The Show MUST Go On – A Guide For Surviving the Gigopacalypse!

If you play long enough, or often enough, eventually “it” is going to happen.  Something will go wrong that is a show stopper. 

By day I’m a somewhat less than mild-mannered efficiency expert.  My mission is to ensure that the results a customer wants are achieved the first time, every time.  In that role, I spend a lot of time using fancy quality tools like Failure Mode Effects Analysis, Mean Time Before Failure measurements, Ishekawa diagrams, Response plans, and mistake-proofing.  By night I’m a guitar slinger in a Big Hair 80’s Metal tribute band.  The mission is still the same, just different customers.

If you play long enough, or often enough, eventually, “it” is going to happen.  Something will go wrong that is a show stopper. That’s a great way to lose a return call and to lose fans, as you suddenly go from ultra-cool rebel rock god to clueless, incompetent dweeb wannabe.  However, it does not have to be that way.  A little foresight and preparation on your part can (almost) complete bullet-proof your live show.  Remember who you are doing this for.  No – not your ego and self-gratification, the audience!!!
First things first – making sure a gig goes right happens long before the show.  Here are a few things to ALWAYS do:

·      Change strings a week before the gig and stretch them well!  No one likes to watch you diddle with your tuner halfway through each song.  And no one wants to see you change one mid-set.  Which means…

·      Always bring a backup guitar.  If you play guitars in two tunings (E and Eb, Or E and Open G, etc.), then you need two backup guitars!  Stop whining about the load in/out.  You are a guitar geek.  You have eight or more.  Play them!  It can be a $99 Pawnshop Squire Strat.  Just have it, and see point number one above.  
·      Check every cord and patch by actually physically jiggling it.  It might sound fine sitting quietly and unmolested in your home, but throw it around and step on it, and who knows what will happen.  
·      Even if every cord sounds fine, bring extras!  You should always have at least one extra instrument cable and one or more patch cords.  It just depends on how many effects you use.
·      Get a 9v power supply.  Batteries are for famous people with a label supported battery allowance and a tech to swap them fresh before every show.
·      Also, always have a decent microphone and an XLR cable as well.  Who knows what kind of mic herpes you’ll get from the sound man’s gear, and you never know how many mics he’ll bring.  It rare for a band to have one decent singer, let alone three!
Just doing those few things will astronomically reduce your odds of having a gig problem.  Skip only one, and rest assured that that is the one thing that will go wrong!  There is no excuse for any of those things to interrupt a song, let alone a show other than your laziness. 
So great, now you have an extra guitar, with a fresh (but not too fresh) set of strings, and an extra cable, for your three pedals that are running on a One Spot with a three-barrel extension, plus a patch cord just in case.  I know what you are saying now. “But what if my AMP goes down?!?!?!  Do you seriously think I should bring an extra amp?” Yes, and no.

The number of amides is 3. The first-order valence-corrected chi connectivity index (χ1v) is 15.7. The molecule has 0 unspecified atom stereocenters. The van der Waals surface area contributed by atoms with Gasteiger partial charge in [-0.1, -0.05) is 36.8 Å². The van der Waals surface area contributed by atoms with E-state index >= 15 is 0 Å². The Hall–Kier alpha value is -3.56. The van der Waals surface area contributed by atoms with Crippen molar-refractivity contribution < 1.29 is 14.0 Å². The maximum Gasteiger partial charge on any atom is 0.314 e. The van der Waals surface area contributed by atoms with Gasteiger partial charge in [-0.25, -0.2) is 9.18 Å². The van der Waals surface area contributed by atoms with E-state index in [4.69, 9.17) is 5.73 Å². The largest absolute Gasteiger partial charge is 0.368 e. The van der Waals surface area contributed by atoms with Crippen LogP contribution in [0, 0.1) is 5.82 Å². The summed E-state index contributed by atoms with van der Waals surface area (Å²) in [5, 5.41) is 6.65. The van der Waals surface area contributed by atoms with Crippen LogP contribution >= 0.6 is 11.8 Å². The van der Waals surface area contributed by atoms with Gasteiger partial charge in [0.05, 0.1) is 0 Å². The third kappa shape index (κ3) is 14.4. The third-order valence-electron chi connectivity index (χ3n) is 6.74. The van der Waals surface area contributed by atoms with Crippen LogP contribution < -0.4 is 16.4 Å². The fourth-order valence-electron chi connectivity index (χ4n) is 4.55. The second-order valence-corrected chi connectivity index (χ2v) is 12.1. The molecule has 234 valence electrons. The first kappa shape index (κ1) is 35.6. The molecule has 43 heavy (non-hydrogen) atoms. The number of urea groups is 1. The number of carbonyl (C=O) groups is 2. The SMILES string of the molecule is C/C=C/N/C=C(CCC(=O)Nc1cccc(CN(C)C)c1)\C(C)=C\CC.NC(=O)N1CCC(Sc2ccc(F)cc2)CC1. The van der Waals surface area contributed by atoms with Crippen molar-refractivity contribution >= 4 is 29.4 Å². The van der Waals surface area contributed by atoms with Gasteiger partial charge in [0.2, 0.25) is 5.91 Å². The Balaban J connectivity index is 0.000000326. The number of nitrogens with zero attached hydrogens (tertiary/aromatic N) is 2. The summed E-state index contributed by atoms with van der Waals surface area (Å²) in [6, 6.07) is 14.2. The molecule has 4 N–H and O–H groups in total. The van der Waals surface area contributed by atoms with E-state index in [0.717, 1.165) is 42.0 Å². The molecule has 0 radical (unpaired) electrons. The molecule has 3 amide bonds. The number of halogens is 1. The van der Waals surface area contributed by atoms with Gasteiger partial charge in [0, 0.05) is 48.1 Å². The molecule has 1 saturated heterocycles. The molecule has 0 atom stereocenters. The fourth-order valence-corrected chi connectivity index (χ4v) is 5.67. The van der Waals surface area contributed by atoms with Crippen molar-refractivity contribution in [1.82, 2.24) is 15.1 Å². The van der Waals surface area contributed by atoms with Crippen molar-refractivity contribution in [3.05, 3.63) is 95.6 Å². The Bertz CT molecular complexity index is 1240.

If you can afford a backup amp – whether a combo or head, I say do it.  Again, it isn’t about you so much as it is about giving the audience the show they came to see. It’s one more trip to van/car/band mobile on load in and out, but it could be a gig saver.  That said, it is 2020 and there are a lot more options in this department than ever before besides a whole extra full-size combo or head.  I am going to assume that you are running a mic’d amp or a DI into a PA here.  Remember, you likely have a PA for house volume, and a monitor for stage volume.  Even back in the ’80s the edge used a little Yamaha combo with U2 in stadiums.  Here some of today’s awesome low cost and lightweight but effective backup options:
·      Bring a small Combo with a direct out.  I once did a whole gig with a little Roland Cube and my pedalboard going straight in, using the recording out to the board.  Cheap, light, and easy.  
·      Get a lunchbox head of some sort.  For example, have a 5150 head, but bring one of those Mini 5150’s. That’s also nice for getting your stage tone at home at a sensible volume!
·      Bring a small amp pedal like a Duncan 170, a Crate Powerblock, or such.  There are lots of stomp-sized amps available today.  These are portable and powerful, usually.  They may not be uber-toneful, but they work.
·      Get a small floorboard rig and a DI box like a Tech 21 Fly Rig, or one of the similar devices.  Bonus – they are usually Amp, OD, and effects all in one!
·      Use any of the modeling floorboards from Boss, Digitech, Zoom, or others.  
None of these is necessarily the ideal situation, but you have to stay focused.  Ideal for the audience is you getting the blown amp off of the cab, getting the guitar plugged back in, and getting sound to the PA as fast as possible.  Preferably with a decent (but maybe not amazing) sound.  An amp going down would suck.  If you don’t prepare for this, though, the other option is to cancel the show.  And that will make the audience think you suck!  And I’m gonna be honest – I have heard some Line 6 PODs programmed with killer sounds…and so have you even if you didn’t know it.
This isn’t necessarily inexpensive; Guitar, cables, extra amp device, and pedals, etc., but it does not have to be ultra-tone-god quality.  It has to work, be able to be set up or swapped fast, and be functional to get through the set or the night, not the rest of your life.